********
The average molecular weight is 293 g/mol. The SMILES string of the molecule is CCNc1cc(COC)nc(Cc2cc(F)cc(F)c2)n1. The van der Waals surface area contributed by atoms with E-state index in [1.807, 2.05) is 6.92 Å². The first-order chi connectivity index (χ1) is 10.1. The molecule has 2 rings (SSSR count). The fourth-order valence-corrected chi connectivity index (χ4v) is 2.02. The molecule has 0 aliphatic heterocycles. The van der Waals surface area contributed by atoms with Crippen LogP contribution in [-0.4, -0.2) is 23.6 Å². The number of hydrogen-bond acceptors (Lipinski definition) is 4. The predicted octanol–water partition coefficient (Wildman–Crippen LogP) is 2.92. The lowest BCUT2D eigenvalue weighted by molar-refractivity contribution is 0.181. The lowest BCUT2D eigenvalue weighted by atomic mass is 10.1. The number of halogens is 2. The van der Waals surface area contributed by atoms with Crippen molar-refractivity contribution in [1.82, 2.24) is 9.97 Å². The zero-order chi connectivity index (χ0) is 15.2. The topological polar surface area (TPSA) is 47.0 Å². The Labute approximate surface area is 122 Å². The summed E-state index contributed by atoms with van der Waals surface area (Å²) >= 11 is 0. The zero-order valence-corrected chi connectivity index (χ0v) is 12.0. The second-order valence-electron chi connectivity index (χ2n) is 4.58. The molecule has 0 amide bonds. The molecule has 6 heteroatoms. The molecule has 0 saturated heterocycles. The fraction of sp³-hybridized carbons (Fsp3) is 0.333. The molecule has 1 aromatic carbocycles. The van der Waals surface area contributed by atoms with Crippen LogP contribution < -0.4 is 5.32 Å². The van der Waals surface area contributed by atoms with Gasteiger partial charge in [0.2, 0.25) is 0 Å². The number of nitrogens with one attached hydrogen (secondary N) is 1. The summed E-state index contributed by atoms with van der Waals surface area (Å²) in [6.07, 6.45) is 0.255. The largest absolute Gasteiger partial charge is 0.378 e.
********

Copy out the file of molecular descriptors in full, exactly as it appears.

The average molecular weight is 293 g/mol. The SMILES string of the molecule is CCNc1cc(COC)nc(Cc2cc(F)cc(F)c2)n1. The van der Waals surface area contributed by atoms with E-state index in [1.807, 2.05) is 6.92 Å². The first-order chi connectivity index (χ1) is 10.1. The molecule has 2 rings (SSSR count). The fourth-order valence-corrected chi connectivity index (χ4v) is 2.02. The molecule has 0 aliphatic heterocycles. The van der Waals surface area contributed by atoms with Crippen LogP contribution in [-0.4, -0.2) is 23.6 Å². The number of hydrogen-bond acceptors (Lipinski definition) is 4. The predicted octanol–water partition coefficient (Wildman–Crippen LogP) is 2.92. The lowest BCUT2D eigenvalue weighted by molar-refractivity contribution is 0.181. The lowest BCUT2D eigenvalue weighted by atomic mass is 10.1. The number of halogens is 2. The van der Waals surface area contributed by atoms with Crippen molar-refractivity contribution in [1.82, 2.24) is 9.97 Å². The zero-order chi connectivity index (χ0) is 15.2. The topological polar surface area (TPSA) is 47.0 Å². The Labute approximate surface area is 122 Å². The summed E-state index contributed by atoms with van der Waals surface area (Å²) >= 11 is 0. The zero-order valence-corrected chi connectivity index (χ0v) is 12.0. The second-order valence-electron chi connectivity index (χ2n) is 4.58. The molecule has 0 amide bonds. The molecule has 6 heteroatoms. The molecule has 0 saturated heterocycles. The fraction of sp³-hybridized carbons (Fsp3) is 0.333. The molecule has 1 aromatic carbocycles. The van der Waals surface area contributed by atoms with Crippen LogP contribution < -0.4 is 5.32 Å². The van der Waals surface area contributed by atoms with Gasteiger partial charge in [0.2, 0.25) is 0 Å². The number of nitrogens with one attached hydrogen (secondary N) is 1. The summed E-state index contributed by atoms with van der Waals surface area (Å²) in [6.07, 6.45) is 0.255. The largest absolute Gasteiger partial charge is 0.378 e.